STAY-at-home parents were the losers from the 2015 budget and mums and dads are not happy.
In a bid to motivate new mothers to return to the workforce, stay-at-home parents will lose access to child care rebates.
Although there will still be protection for low-income earners, families with an income of more than $65,000 a year will no longer be eligible for childcare assistance.
Yarraman mother of two Helen Wyvill said spending time with her kids while they were young was her first priority.
"I went back to work when my first was two years old, but now with my second I want to be at home until they're old enough to go to school," Ms Wyvill said.
Ellesmere father of two Harley Cash said it was impractical to try and force parents with young children to re-join the workforce.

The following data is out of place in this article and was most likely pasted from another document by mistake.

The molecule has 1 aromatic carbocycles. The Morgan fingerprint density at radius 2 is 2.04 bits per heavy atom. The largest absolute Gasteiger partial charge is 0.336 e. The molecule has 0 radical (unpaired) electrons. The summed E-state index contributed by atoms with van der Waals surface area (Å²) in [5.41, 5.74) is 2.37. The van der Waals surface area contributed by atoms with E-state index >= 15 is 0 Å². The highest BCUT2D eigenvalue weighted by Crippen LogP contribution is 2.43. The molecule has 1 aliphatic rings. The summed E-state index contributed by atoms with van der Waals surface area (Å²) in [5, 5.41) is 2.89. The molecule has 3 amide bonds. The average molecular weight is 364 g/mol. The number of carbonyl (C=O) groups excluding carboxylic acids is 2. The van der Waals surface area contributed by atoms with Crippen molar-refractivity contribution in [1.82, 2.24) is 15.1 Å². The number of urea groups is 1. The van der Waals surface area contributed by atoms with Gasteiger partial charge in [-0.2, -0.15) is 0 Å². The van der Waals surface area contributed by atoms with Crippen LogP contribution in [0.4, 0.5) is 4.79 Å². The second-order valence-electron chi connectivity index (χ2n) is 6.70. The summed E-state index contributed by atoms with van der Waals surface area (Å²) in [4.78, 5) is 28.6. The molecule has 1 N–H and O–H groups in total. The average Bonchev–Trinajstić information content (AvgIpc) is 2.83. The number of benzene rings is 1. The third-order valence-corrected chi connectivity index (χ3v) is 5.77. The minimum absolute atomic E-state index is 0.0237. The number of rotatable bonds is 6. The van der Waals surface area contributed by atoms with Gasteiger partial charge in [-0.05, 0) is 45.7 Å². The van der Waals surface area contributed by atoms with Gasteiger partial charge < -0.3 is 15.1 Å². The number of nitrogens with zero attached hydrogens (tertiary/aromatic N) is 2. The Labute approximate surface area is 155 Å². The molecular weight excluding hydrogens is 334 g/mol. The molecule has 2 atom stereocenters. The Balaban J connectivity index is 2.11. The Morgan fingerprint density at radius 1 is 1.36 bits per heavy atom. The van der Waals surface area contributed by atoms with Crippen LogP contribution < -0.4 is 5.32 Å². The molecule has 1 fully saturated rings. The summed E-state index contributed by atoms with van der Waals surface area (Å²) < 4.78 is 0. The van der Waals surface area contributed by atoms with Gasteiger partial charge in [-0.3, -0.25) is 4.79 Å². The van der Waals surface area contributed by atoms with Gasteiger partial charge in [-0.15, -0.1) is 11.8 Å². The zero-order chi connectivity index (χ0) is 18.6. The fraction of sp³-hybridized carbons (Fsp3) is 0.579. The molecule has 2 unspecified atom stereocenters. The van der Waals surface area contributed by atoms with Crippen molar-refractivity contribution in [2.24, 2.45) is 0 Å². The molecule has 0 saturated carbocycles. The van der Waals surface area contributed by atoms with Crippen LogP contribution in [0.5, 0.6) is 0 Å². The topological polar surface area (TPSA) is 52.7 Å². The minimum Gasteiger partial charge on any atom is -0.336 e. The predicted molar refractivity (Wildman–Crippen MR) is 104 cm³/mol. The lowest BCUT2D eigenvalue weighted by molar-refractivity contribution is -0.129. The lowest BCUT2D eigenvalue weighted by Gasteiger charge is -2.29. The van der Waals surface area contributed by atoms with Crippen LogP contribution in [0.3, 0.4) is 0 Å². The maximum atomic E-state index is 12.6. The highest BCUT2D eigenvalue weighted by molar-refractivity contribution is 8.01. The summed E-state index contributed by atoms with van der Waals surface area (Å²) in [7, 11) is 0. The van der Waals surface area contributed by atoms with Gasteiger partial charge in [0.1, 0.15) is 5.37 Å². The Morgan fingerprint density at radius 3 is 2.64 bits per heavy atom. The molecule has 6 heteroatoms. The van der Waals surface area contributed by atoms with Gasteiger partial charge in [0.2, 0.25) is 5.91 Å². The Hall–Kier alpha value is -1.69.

"I want to go to work but they're (the kids) more important," he said.
"Child care fees are so expensive so I'm also better off financially if I stay at home with them."
Kingaroy's Codie North said her two-year-old son screamed for her when she left him.
But not all stay-at-home parents think the change is a bad thing.
Mother of six Casey Wilson said working parents were more deserving of child care benefits.
Although a stay-at-home mum herself, she said three of her sisters worked and she sympathised with their struggles.
"I just think they deserve it more," she said.
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